In December 2016, the U.S. Environmental Protection Agency (EPA) published the first 10 chemical substances for evaluation under the Toxic Substances Control Act (TSCA), which was revised in June 2017 through Congress via the Frank R. Lautenberg Chemical Safety Act. These 10 substances were selected from 90 chemicals listed in the 2014 update of EPA’s TSCA Work Plan for Chemical Assessments.
One of the 10 substances selected was asbestos, a naturally-occurring fibrous mineral. In February 2014, EPA convened a public meeting to obtain input to assist them in establishing the scope of the risk evaluations under development for the 10 substances. In June 2017, EPA provided new rules, guidance, and scoping documents for risk evaluation of these chemicals, including for asbestos.
Scoping Document for Risk Evaluation of Asbestos
The scoping document for asbestos – defined as including all six asbestos fiber types (chrysotile, crocidolite, amosite, anthophyllite, tremolite, and actinolite) – identifies the conditions of use, hazards, exposures, and potential susceptible populations.
- Conditions of Use – Imported asbestos is used almost exclusively in the chlor-alkali industry for manufacture of semi-permeable diaphragms and, less so, in the use of sheet gaskets as containment seals during the manufacture of titanium dioxide. These industries were identified as known processors/users. Other “evidence of use” industries included gaskets and packing, adhesives and sealants, roof and non-roof coatings, oilfield equipment, and aftermarket friction products.
- Hazards – EPA described both environmental hazards and human health hazards (non-cancer, cancer, and genotoxic). Lung cancer and mesothelioma were the primary focus, with “suggestive evidence” for cancer of the pharynx, stomach, and colorectum.
- Exposures – Environmental and human exposures were discussed. Human exposures include occupational (direct and indirect), consumer, and general population exposures. Although dermal and oral exposure routes were discussed, inhalation was considered the most likely exposure route. Indoor and outdoor air pathways were noted in conceptual site models.
- Potentially Susceptible Populations – EPA identified the following as potentially exposed or susceptible subpopulations: workers and occupational non-users (indirectly exposed), consumers and bystanders of consumer use, and individuals living or working near point sources (manufacturing, processing, use or disposal sites). Specialty groups such as fire fighters were also noted.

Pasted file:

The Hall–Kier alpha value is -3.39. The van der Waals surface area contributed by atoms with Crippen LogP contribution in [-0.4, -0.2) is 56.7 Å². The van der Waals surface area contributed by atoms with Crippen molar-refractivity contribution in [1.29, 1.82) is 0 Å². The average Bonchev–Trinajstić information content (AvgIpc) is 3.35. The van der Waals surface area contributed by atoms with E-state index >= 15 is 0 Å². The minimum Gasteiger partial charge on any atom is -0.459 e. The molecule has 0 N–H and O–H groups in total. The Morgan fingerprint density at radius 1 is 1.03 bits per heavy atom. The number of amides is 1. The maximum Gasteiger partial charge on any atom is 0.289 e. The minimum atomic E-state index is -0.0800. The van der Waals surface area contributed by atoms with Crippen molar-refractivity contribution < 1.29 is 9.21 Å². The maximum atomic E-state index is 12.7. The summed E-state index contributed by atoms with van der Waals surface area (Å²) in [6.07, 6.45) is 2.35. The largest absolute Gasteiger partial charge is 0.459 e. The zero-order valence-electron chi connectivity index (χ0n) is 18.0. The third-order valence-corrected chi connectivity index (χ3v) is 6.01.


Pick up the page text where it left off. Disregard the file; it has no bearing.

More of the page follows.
Much of the use of asbestos in the United States was diminished in the 1970s and 1980s with the development of suitable alternatives for certain applications, and asbestos has not been mined or otherwise produced in the U.S. since 2002. As such, legacy uses (e.g., pipeline wrap, cement sheets, shingles, clutch facings, floor tiles) and associated legacy disposals were specifically excluded from the scope of the risk evaluation. “Libby amphibole” associated with vermiculite ore near Libby, Montana, was also excluded.
How Can Exponent Help?
- Exponent is a multi-disciplinary engineering and scientific consulting firm that brings together more than 90 different disciplines to solve important engineering, science, regulatory, and business issues facing our clients.
- Exponent has considerable experience in various aspects of asbestos-related research, including expertise in the disciplines needed to evaluate health risks associated with different types of asbestos exposures. Exponent’s consultants can help you evaluate exposures and health effects in the occupational, para-occupational, bystander, and domestic environment.
- Exponent’s TSCA regulatory consultants can help you evaluate your product in anticipation of scoping documents being published and, once published, determine if your product is subject to exemptions included in the rule and how to comply with recordkeeping and reporting requirements under the new rule.
- Our regulatory and health consultants can prepare exposure estimates based on the use pattern, evaluate existing data on environmental and health effects, and provide advice concerning acquisition of additional data.
- Exponent can assist in evaluating and re-formulating historical products for purposes of exposure simulation, and has expertise in visualizing and characterizing asbestos-containing products in our technical laboratories.